Missing jewels, exiled European royalty, old bones, and a lakeside cave make this unassuming spot one of Upstate New York’s most enduring mysteries.
Joseph Bonaparte (1768-1844), older brother of French Emperor Napoleon Bonaparte, saw his fortunes rise and fall with his more famous brother. He once reigned as monarch over two kingdoms, amassing a small fortune before Napoleon’s downfall. How did a lake in northern New York come to be named after him?
In 1794, Joseph, a French lawyer and diplomat, married Marie-Julie Clary, and in 1806 Napoleon crowned him King of Naples. During the ill-fated French occupation of Spain, he reigned as King of Spain and the Indies. After Napoleon’s defeat and exile in 1814, Joseph fled to Switzerland with a trove of diamonds and jewels, but made plans to leave Europe. Napoleon’s defeat at the Battle of Waterloo in 1815 sealed his fate, and Joseph landed in America in August 1815 under the assumed name “Count de Survilliers”.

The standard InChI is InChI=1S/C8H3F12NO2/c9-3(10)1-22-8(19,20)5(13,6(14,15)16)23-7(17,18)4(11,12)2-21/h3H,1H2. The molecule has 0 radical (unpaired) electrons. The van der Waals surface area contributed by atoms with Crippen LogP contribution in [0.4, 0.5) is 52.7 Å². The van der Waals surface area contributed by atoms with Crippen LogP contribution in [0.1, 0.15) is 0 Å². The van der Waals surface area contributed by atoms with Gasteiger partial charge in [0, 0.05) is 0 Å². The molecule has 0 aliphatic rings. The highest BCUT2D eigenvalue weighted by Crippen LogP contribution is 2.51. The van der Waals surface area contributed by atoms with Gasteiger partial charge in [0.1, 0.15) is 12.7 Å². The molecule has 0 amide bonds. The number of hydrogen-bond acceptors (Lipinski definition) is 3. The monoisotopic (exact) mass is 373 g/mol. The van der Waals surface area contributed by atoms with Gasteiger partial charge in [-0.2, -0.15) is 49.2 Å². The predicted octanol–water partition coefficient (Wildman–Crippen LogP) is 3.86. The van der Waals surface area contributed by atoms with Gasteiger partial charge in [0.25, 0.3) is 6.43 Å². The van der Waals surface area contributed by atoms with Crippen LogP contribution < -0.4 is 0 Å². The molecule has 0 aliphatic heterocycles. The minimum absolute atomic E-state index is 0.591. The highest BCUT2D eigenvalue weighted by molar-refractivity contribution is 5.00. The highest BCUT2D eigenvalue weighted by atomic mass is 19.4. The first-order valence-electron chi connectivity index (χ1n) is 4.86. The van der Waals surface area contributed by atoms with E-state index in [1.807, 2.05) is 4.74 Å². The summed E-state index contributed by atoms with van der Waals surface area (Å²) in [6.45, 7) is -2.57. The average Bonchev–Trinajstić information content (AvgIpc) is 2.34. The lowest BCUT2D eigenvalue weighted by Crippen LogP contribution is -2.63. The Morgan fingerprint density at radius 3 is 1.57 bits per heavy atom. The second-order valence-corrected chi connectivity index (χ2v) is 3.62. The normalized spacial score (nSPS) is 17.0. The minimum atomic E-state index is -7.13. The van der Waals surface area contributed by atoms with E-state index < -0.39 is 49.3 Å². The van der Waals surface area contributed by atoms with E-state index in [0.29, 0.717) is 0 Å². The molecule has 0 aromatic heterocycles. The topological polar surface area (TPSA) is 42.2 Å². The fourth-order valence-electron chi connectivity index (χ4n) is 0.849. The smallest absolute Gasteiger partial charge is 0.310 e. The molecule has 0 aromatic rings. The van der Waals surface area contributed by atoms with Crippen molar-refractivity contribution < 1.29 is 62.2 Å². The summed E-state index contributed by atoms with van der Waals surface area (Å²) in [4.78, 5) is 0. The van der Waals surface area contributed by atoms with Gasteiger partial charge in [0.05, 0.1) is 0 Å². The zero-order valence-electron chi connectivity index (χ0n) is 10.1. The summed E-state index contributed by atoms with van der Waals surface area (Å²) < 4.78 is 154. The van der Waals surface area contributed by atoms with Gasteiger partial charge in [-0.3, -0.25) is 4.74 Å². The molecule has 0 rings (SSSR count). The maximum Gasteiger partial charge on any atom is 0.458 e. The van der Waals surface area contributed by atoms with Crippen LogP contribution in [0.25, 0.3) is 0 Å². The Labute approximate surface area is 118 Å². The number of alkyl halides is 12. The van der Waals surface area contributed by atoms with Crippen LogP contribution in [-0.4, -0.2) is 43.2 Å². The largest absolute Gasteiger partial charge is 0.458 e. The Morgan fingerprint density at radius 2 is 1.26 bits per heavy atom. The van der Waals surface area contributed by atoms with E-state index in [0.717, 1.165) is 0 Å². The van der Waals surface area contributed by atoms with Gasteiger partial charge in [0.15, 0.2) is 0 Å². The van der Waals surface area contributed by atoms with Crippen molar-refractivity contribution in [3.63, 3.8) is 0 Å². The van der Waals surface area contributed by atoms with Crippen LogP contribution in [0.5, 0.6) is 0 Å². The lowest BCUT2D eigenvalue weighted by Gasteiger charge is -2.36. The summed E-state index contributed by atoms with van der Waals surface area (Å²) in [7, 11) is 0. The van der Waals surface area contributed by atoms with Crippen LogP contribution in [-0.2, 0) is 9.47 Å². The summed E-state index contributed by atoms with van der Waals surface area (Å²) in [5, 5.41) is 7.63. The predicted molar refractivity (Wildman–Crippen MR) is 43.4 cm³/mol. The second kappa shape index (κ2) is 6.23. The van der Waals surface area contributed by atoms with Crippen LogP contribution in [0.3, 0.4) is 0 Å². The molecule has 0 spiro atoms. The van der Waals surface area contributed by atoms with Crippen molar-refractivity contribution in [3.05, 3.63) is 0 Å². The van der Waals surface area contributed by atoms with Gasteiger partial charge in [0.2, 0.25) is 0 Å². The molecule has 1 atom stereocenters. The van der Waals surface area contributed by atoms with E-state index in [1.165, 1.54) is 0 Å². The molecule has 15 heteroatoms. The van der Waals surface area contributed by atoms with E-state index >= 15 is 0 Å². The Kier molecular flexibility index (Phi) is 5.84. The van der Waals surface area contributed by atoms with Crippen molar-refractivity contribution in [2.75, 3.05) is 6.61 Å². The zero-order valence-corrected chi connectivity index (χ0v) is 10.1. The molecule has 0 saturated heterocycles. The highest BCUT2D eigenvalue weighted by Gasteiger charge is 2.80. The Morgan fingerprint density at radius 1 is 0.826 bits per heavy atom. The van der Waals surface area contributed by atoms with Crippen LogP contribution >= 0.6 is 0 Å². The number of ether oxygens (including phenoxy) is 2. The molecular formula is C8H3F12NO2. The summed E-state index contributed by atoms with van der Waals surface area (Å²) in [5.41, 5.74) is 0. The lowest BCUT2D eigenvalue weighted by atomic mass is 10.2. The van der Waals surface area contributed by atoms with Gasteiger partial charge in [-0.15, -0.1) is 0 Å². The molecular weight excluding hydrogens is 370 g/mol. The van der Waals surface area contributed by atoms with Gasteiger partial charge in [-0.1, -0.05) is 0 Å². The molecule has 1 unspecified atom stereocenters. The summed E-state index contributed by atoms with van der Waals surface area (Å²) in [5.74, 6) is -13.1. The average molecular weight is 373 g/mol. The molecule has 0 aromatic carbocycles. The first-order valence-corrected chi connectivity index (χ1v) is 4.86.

James Le Ray de Chaumont, son of a prominent French supporter of American independence, had purchased large tracts of land in northern New York and the Delaware Valley, where many French aristocrats had fled after the French Revolution. Using his stolen wealth, Joseph purchased land along the Black River in Upstate New York from James Le Ray. He named the lake at the heart of his Black River property Diana, but it would come to be known as Lake Bonaparte.